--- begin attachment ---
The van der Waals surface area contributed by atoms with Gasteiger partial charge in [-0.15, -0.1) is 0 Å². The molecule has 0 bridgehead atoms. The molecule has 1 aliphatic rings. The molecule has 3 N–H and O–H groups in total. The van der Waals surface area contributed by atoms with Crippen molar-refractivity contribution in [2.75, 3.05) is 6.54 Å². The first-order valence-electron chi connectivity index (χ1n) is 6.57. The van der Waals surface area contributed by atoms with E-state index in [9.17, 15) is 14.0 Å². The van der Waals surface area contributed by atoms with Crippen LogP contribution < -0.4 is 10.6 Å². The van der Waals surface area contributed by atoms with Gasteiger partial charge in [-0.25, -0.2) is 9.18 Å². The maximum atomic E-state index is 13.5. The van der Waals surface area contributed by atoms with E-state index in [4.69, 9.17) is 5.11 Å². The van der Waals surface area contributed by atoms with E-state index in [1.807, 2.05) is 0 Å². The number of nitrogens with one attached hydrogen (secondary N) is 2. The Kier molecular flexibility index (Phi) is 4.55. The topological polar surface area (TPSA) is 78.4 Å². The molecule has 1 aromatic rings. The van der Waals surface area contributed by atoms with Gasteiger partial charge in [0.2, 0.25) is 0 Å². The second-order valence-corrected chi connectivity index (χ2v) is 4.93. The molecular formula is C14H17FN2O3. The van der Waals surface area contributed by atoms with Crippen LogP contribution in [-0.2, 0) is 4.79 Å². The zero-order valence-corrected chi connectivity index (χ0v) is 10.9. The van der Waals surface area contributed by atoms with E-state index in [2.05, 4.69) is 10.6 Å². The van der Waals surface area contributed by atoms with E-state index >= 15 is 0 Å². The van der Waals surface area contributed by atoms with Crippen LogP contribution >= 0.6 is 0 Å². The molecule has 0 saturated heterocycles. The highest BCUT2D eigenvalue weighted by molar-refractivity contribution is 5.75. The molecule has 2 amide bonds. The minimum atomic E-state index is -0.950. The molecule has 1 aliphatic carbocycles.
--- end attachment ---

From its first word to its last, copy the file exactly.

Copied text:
The van der Waals surface area contributed by atoms with Gasteiger partial charge in [-0.15, -0.1) is 0 Å². The molecule has 0 bridgehead atoms. The molecule has 1 aliphatic rings. The molecule has 3 N–H and O–H groups in total. The van der Waals surface area contributed by atoms with Crippen molar-refractivity contribution in [2.75, 3.05) is 6.54 Å². The first-order valence-electron chi connectivity index (χ1n) is 6.57. The van der Waals surface area contributed by atoms with E-state index in [9.17, 15) is 14.0 Å². The van der Waals surface area contributed by atoms with Crippen LogP contribution < -0.4 is 10.6 Å². The van der Waals surface area contributed by atoms with Gasteiger partial charge in [-0.25, -0.2) is 9.18 Å². The maximum atomic E-state index is 13.5. The van der Waals surface area contributed by atoms with E-state index in [4.69, 9.17) is 5.11 Å². The van der Waals surface area contributed by atoms with E-state index in [1.807, 2.05) is 0 Å². The number of nitrogens with one attached hydrogen (secondary N) is 2. The Kier molecular flexibility index (Phi) is 4.55. The topological polar surface area (TPSA) is 78.4 Å². The molecule has 1 aromatic rings. The van der Waals surface area contributed by atoms with Gasteiger partial charge in [0.2, 0.25) is 0 Å². The second-order valence-corrected chi connectivity index (χ2v) is 4.93. The molecular formula is C14H17FN2O3. The van der Waals surface area contributed by atoms with Crippen LogP contribution in [-0.2, 0) is 4.79 Å². The zero-order valence-corrected chi connectivity index (χ0v) is 10.9. The van der Waals surface area contributed by atoms with E-state index in [2.05, 4.69) is 10.6 Å². The van der Waals surface area contributed by atoms with E-state index >= 15 is 0 Å². The van der Waals surface area contributed by atoms with Crippen LogP contribution >= 0.6 is 0 Å². The molecule has 0 saturated heterocycles. The highest BCUT2D eigenvalue weighted by molar-refractivity contribution is 5.75. The molecule has 2 amide bonds. The minimum atomic E-state index is -0.950. The molecule has 1 aliphatic carbocycles.